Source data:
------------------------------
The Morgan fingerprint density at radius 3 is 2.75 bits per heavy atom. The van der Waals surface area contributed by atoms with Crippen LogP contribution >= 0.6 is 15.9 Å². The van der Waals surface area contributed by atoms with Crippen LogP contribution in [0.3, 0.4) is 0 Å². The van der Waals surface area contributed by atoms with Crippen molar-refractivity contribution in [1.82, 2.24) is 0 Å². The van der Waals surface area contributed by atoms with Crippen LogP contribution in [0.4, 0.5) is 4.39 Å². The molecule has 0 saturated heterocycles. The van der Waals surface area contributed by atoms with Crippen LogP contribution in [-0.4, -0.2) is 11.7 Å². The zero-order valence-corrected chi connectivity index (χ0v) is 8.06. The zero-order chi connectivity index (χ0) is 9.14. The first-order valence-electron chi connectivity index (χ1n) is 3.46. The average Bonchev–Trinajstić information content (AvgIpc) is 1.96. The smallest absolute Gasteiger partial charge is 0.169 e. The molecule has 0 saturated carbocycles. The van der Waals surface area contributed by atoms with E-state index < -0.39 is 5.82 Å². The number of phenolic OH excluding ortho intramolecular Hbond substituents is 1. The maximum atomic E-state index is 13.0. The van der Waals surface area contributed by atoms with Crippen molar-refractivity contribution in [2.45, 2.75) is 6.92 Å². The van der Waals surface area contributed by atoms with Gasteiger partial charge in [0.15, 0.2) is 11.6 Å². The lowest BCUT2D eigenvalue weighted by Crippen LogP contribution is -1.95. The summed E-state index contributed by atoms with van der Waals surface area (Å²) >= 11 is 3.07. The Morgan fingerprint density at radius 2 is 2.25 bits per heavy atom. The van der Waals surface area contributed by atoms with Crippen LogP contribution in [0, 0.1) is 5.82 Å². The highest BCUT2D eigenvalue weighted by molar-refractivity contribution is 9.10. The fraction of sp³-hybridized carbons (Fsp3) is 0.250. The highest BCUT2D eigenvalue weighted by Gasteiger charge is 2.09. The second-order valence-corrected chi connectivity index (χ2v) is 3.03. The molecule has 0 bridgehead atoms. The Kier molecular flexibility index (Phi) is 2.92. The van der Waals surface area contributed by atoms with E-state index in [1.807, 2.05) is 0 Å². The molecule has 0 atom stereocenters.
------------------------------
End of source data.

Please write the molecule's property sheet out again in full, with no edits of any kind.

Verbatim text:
The Morgan fingerprint density at radius 3 is 2.75 bits per heavy atom. The van der Waals surface area contributed by atoms with Crippen LogP contribution >= 0.6 is 15.9 Å². The van der Waals surface area contributed by atoms with Crippen LogP contribution in [0.3, 0.4) is 0 Å². The van der Waals surface area contributed by atoms with Crippen molar-refractivity contribution in [1.82, 2.24) is 0 Å². The van der Waals surface area contributed by atoms with Crippen LogP contribution in [0.4, 0.5) is 4.39 Å². The molecule has 0 saturated heterocycles. The van der Waals surface area contributed by atoms with Crippen LogP contribution in [-0.4, -0.2) is 11.7 Å². The zero-order valence-corrected chi connectivity index (χ0v) is 8.06. The zero-order chi connectivity index (χ0) is 9.14. The first-order valence-electron chi connectivity index (χ1n) is 3.46. The average Bonchev–Trinajstić information content (AvgIpc) is 1.96. The smallest absolute Gasteiger partial charge is 0.169 e. The molecule has 0 saturated carbocycles. The van der Waals surface area contributed by atoms with E-state index < -0.39 is 5.82 Å². The number of phenolic OH excluding ortho intramolecular Hbond substituents is 1. The maximum atomic E-state index is 13.0. The van der Waals surface area contributed by atoms with Crippen molar-refractivity contribution in [2.45, 2.75) is 6.92 Å². The van der Waals surface area contributed by atoms with Gasteiger partial charge in [0.15, 0.2) is 11.6 Å². The lowest BCUT2D eigenvalue weighted by Crippen LogP contribution is -1.95. The summed E-state index contributed by atoms with van der Waals surface area (Å²) >= 11 is 3.07. The Morgan fingerprint density at radius 2 is 2.25 bits per heavy atom. The van der Waals surface area contributed by atoms with Crippen LogP contribution in [0, 0.1) is 5.82 Å². The highest BCUT2D eigenvalue weighted by molar-refractivity contribution is 9.10. The fraction of sp³-hybridized carbons (Fsp3) is 0.250. The highest BCUT2D eigenvalue weighted by Gasteiger charge is 2.09. The second-order valence-corrected chi connectivity index (χ2v) is 3.03. The molecule has 0 bridgehead atoms. The Kier molecular flexibility index (Phi) is 2.92. The van der Waals surface area contributed by atoms with E-state index in [1.807, 2.05) is 0 Å². The molecule has 0 atom stereocenters.